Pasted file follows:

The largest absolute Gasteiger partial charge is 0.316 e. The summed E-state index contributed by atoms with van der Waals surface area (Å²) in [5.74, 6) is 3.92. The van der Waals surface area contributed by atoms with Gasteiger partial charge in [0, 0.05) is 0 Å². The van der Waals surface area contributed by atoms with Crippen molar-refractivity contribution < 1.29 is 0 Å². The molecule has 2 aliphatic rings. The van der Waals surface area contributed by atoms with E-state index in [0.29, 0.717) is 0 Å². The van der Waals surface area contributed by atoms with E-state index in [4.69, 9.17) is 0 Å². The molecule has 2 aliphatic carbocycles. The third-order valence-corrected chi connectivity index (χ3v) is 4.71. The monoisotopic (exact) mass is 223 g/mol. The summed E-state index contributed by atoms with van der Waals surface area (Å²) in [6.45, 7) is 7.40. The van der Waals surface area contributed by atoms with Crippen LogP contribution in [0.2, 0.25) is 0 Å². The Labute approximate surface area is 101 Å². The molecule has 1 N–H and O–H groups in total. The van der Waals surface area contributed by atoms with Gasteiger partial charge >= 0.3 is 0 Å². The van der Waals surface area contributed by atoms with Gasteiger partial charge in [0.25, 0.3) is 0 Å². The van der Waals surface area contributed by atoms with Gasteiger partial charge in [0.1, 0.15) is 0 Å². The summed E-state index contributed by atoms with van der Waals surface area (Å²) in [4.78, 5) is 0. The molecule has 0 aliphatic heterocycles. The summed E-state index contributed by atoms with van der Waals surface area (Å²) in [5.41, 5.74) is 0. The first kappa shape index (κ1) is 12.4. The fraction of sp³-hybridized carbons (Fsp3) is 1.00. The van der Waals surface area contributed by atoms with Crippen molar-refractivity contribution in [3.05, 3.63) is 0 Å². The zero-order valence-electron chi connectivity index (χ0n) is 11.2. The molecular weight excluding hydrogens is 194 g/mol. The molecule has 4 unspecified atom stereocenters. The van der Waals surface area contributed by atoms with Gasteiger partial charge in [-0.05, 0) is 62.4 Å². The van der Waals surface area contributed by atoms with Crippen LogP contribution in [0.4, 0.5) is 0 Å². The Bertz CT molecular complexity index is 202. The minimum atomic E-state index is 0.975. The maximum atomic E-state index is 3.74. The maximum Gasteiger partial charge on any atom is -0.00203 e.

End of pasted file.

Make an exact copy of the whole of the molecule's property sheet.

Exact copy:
The largest absolute Gasteiger partial charge is 0.316 e. The summed E-state index contributed by atoms with van der Waals surface area (Å²) in [5.74, 6) is 3.92. The van der Waals surface area contributed by atoms with Gasteiger partial charge in [0, 0.05) is 0 Å². The van der Waals surface area contributed by atoms with Crippen molar-refractivity contribution < 1.29 is 0 Å². The molecule has 2 aliphatic rings. The van der Waals surface area contributed by atoms with E-state index in [0.29, 0.717) is 0 Å². The van der Waals surface area contributed by atoms with E-state index in [4.69, 9.17) is 0 Å². The molecule has 2 aliphatic carbocycles. The third-order valence-corrected chi connectivity index (χ3v) is 4.71. The monoisotopic (exact) mass is 223 g/mol. The summed E-state index contributed by atoms with van der Waals surface area (Å²) in [6.45, 7) is 7.40. The van der Waals surface area contributed by atoms with Crippen LogP contribution in [0.2, 0.25) is 0 Å². The Labute approximate surface area is 101 Å². The molecule has 1 N–H and O–H groups in total. The van der Waals surface area contributed by atoms with Gasteiger partial charge >= 0.3 is 0 Å². The van der Waals surface area contributed by atoms with Gasteiger partial charge in [0.25, 0.3) is 0 Å². The van der Waals surface area contributed by atoms with Gasteiger partial charge in [0.1, 0.15) is 0 Å². The summed E-state index contributed by atoms with van der Waals surface area (Å²) in [4.78, 5) is 0. The molecule has 0 aliphatic heterocycles. The summed E-state index contributed by atoms with van der Waals surface area (Å²) in [5.41, 5.74) is 0. The first kappa shape index (κ1) is 12.4. The fraction of sp³-hybridized carbons (Fsp3) is 1.00. The van der Waals surface area contributed by atoms with Crippen molar-refractivity contribution in [3.05, 3.63) is 0 Å². The zero-order valence-electron chi connectivity index (χ0n) is 11.2. The molecular weight excluding hydrogens is 194 g/mol. The molecule has 4 unspecified atom stereocenters. The van der Waals surface area contributed by atoms with Gasteiger partial charge in [-0.05, 0) is 62.4 Å². The van der Waals surface area contributed by atoms with Crippen LogP contribution in [0.4, 0.5) is 0 Å². The Bertz CT molecular complexity index is 202. The minimum atomic E-state index is 0.975. The maximum atomic E-state index is 3.74. The maximum Gasteiger partial charge on any atom is -0.00203 e.